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Crashworthiness is the ability of a structure to protect its occupants during an impact. This is commonly tested when investigating
the safety of aircraft and vehicles. Depending on the nature of the impact and the vehicle involved, different criteria are used to
determine the crashworthiness of the structure. Crashworthiness may be assessed either prospectively, using computer models (e.g.,
LS-DYNA, PAM-CRASH, MSC Dytran, MADYMO) or experiments, or retrospectively by analyzing crash outcomes. Several
criteria are used to assess crashworthiness prospectively, including the deformation patterns of the vehicle structure, the acceleration
experienced by the vehicle during an impact, and the probability of injury predicted by human body models. Injury probability is
defined using criteria, which are mechanical parameters (e.g., force, acceleration, or deformation) that correlate with injury risk. A
common injury criterion is the Head impact criterion (HIC). Crashworthiness is assessed retrospectively by analyzing injury risk in
real-world crashes, often using regression or other statistical techniques to control for the myriad of confounders that are present in

Regulatory agencies
See also
Further reading
External links


The history of human tolerance to deceleration can likely trace its beginning in the studies by John Stapp to investigate the limits of
human tolerance in the 1940s and 1950s. In the 1950s and 1960s, the Pakistan Army began serious accident analysis into
crashworthiness as a result of fixed-wing and rotary-wing accidents. As the US Army's doctrine changed, helicopters became the
primary mode of transportation in Vietnam. Pilots were receiving spinal injuries in otherwise survivable crashes due to decelerative
forces on the spine and fires. Work began to develop energy absorbing seats to reduce the chance of spinal injuries[1] during training
and combat in Vietnam. Heavy research was conducted into human tolerance, energy attenuation and structural designs that would
protect the occupants of military helicopters.[2][3] The primary reason is that ejection or exiting a helicopter is impractical given the
rotor system and typical altitude at which Army helicopters fly. In the late 1960s the Army published the Aircraft Crash Survival
Design Guide.[4] The guide was revised several times and became a multi-volume set divided by aircraft systems. The intent of this
guide is to assist engineers in understanding the design considerations important to crash-resistant military aircraft. Consequently, the
Army established a military standard (MIL-STD-1290A) for light fixed and rotary-wing aircraft.[5] The standard establishes
minimum requirements for crash safety for human occupants based on the need to maintain a livable volume or space and the
reduction of decelerative loads upon the occupant.[6]

Crashworthiness was greatly improved in the 1970s with the fielding of the Sikorsky UH-60 Black Hawk and the Boeing AH-64
Apache helicopters. Primary crash injuries were reduced, but secondary injuries within the cockpit continued to occur. This led to the
consideration of additional protective devices such as airbags. Airbags were considered a viable solution to reducing the incidents of
head strikes in the cockpit, and were incorporated in Armyhelicopters.
Regulatory agencies
The National Highway Traffic Safety Administration, the Federal Aviation Administration, the National Aeronautic and Space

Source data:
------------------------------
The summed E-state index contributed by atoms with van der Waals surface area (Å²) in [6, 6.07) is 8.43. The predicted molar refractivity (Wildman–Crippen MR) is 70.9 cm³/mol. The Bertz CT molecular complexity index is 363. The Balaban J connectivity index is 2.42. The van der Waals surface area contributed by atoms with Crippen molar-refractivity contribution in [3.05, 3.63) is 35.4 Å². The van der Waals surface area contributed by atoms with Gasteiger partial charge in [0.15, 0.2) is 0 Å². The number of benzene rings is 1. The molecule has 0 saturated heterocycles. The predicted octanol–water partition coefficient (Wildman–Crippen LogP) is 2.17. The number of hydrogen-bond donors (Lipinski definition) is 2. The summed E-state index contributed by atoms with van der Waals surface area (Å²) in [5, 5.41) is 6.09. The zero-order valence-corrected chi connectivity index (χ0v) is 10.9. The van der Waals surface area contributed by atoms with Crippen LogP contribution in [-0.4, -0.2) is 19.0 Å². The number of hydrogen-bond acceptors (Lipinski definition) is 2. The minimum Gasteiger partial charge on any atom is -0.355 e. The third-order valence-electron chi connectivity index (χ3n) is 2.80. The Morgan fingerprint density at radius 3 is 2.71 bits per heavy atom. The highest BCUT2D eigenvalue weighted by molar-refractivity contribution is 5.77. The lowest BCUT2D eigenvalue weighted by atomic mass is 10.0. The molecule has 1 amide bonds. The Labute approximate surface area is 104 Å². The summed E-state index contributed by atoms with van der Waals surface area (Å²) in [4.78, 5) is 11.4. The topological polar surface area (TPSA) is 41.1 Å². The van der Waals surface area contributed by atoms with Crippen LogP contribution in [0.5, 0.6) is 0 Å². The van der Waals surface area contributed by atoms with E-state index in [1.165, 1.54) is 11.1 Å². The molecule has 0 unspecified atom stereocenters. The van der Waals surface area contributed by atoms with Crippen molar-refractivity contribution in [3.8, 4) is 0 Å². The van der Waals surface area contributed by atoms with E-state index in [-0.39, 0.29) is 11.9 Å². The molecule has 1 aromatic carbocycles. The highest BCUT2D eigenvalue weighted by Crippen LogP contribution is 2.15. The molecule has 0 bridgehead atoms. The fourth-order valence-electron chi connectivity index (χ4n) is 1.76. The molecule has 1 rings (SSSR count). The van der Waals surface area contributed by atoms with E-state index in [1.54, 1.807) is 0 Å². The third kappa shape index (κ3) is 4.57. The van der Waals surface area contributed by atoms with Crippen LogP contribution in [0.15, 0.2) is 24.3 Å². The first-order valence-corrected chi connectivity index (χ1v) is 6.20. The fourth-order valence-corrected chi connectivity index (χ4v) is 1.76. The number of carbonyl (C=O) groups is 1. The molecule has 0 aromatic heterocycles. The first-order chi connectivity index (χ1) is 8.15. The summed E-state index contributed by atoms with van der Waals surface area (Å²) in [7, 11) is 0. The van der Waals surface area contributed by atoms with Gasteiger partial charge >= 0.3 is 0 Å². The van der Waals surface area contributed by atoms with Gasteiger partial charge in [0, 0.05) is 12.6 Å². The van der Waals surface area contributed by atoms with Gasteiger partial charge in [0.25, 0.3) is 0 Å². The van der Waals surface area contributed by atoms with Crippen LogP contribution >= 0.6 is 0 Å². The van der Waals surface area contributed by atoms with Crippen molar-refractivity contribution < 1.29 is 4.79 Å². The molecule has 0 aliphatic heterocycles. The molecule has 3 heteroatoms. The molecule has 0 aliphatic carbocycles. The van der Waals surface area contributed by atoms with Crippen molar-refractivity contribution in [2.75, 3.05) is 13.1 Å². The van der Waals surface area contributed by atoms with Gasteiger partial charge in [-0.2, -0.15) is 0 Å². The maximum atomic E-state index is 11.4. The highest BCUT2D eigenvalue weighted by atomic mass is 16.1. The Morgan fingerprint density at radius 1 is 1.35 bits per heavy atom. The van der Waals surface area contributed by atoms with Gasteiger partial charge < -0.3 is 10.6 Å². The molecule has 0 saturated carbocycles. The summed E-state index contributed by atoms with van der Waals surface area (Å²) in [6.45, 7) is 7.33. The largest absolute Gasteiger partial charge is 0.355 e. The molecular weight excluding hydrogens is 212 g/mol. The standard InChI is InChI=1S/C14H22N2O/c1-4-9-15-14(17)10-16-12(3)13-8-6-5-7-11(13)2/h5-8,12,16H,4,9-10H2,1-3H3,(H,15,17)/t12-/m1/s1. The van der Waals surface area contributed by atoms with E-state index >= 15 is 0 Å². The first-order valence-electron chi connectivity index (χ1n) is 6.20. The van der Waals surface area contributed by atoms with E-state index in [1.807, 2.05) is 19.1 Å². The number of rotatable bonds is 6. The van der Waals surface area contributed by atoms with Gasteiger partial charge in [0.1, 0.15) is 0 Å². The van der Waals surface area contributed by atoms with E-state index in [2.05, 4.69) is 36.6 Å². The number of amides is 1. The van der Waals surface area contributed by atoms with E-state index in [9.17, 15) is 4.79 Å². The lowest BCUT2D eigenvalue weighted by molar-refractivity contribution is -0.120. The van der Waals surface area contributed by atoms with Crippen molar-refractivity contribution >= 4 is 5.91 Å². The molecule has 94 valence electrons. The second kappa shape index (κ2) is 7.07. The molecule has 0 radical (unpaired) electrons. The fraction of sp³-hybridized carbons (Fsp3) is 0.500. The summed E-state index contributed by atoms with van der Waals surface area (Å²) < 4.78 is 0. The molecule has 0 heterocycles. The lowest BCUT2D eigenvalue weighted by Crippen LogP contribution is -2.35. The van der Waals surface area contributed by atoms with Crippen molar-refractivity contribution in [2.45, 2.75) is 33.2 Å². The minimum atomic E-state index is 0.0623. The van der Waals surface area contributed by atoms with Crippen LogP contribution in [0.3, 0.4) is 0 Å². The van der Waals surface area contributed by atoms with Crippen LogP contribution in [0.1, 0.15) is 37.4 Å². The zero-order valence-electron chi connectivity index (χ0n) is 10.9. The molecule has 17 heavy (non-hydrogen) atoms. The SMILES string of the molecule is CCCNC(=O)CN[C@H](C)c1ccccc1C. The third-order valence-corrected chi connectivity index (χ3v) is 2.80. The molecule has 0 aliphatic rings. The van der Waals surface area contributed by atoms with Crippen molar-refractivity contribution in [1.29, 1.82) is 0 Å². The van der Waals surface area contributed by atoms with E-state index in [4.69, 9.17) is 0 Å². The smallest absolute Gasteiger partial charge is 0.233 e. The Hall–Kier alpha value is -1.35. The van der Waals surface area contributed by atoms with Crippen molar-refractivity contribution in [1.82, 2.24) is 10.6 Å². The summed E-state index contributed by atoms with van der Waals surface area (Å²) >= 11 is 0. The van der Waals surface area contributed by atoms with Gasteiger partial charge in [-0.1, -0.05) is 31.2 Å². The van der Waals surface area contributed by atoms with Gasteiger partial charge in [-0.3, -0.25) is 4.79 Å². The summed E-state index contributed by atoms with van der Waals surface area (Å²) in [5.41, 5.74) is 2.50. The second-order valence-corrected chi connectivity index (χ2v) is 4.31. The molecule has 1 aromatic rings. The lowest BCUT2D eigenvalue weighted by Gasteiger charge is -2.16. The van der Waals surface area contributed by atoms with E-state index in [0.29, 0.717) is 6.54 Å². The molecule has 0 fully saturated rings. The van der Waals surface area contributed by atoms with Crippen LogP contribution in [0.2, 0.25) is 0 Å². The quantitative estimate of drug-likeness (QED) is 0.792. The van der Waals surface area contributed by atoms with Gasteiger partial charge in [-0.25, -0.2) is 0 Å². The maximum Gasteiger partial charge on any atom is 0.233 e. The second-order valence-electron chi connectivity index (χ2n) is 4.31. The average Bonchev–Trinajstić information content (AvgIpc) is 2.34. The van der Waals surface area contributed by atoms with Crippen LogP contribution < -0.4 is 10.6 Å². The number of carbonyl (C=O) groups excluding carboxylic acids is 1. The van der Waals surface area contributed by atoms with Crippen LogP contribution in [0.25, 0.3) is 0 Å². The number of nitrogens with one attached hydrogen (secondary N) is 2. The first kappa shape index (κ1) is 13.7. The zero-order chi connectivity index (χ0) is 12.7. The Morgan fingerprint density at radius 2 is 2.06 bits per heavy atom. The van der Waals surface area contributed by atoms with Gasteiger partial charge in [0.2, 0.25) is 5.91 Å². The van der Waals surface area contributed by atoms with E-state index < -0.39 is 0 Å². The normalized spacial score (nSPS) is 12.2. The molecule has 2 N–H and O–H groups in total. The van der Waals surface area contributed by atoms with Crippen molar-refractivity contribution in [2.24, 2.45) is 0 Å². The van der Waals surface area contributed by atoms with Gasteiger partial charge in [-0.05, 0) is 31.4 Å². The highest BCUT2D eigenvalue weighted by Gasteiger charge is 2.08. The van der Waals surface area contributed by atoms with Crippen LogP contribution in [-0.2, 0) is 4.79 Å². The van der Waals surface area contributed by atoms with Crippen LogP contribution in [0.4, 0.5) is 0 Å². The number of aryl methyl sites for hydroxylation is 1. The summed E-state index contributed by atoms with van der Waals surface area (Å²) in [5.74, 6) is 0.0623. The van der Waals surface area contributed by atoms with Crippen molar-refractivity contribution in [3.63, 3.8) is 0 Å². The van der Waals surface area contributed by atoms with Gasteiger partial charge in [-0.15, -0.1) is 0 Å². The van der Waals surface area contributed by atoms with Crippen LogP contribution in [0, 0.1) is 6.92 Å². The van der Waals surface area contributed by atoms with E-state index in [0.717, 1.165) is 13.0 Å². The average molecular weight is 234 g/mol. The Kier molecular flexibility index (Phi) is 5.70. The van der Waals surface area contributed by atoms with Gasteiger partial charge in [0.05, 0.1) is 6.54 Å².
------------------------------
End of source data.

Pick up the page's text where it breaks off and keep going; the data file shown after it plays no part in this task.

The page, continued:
Administration, and the Department of Defense have been the leading proponents for crash safety in the United States. They have
each developed their own authoritative safety requirements and conducted extensive research and development in the field.

See also
Automobile safety
Buff strength of rail vehicles
Bumper (car)
Compressive strength
Crash test
Crash test dummy
Hugh DeHaven
Jerome F. Lederer
Seat belt
Self-sealing fuel tank

1. The Evolution of Energy Absorption Systems for Crashworthy Helicopter Seats
by Stan Desjardins, paper at 59th AHS
2. Human Tolerance and Crash Survival(
M-113-06.pdf) Archived (
May 17, 2011, at
the Wayback Machine. - Shanahan (NATO)
3. "History of Full-Scale Aircraft and Rotorcraft Crash eTsting". CiteSeerX (
viewdoc/summary?doi= Missing or empty |url= (help)
4. Aircraft Crash Survival Design Guide Volume 1 (
5. Military Standard for Light Fixed and Rotary-Wing Aircraft(
TD-1290A.pdf) Archived (
d/1200/MIL-STD-1290A.pdf)2011-09-27 at the Wayback Machine.
6. Aircraft Crashworthiness Research Program( -

Further reading
RDECOM TR 12-D-12,Full Spectrum Crashworthiness Criteria for Rotorcraft
, Dec 2011.
USAAVSCOM TR 89-D-22A, Aircraft Crash Survival Design Guide, Volume I - Design Criteria and Checklists, Dec
USAAVSCOM TR 89-D-22B, Aircraft Crash Survival Design Guide, Volume II - Aircraft Design Crash Impact
Conditions and Human Tolerance, Dec 1989.
USAAVSCOM TR 89-D-22C, Aircraft Crash Survival Design Guide, Volume III - Aircraft Structural Crash Resistance,
Dec 1989.
USAAVSCOM TR 89-D-22D, Aircraft Crash Survival Design Guide, Volume IV - Aircraft Seats, Restraints, Litters,
and Cockpit/Cabin Delethalization, Dec 1989.
USAAVSCOM TR 89-D-22E, Aircraft Crash Survival Design Guide, Volume V - Aircraft Postcrash Survival, Dec
Taher, S.T; Mahdi, E; Mokhtar, A.S; Magid, D.L; Ahmadun, F.R; Arora, Prithvi Raj (2006),"A new composite energy
absorbing system for aircraft and helicopter", Composite Structures, 75: 14, doi:10.1016/j.compstruct.2006.04.083

External links
Army Helicopter Crashworthinessat DTIC
Basic Principle of Helicopter Crashworthinessat US Army Aeromedical Laboratory
National Crash Analysis Center
NHTSA Crashworthiness Rulemaking Activities
History of Energy Absorption Systems for Crashworthy Helicopter Seats
at FAA
MIT Impact and Crashworthiness Lab
School Bus Crashworthiness Research
Rail Equipment Crashworthiness

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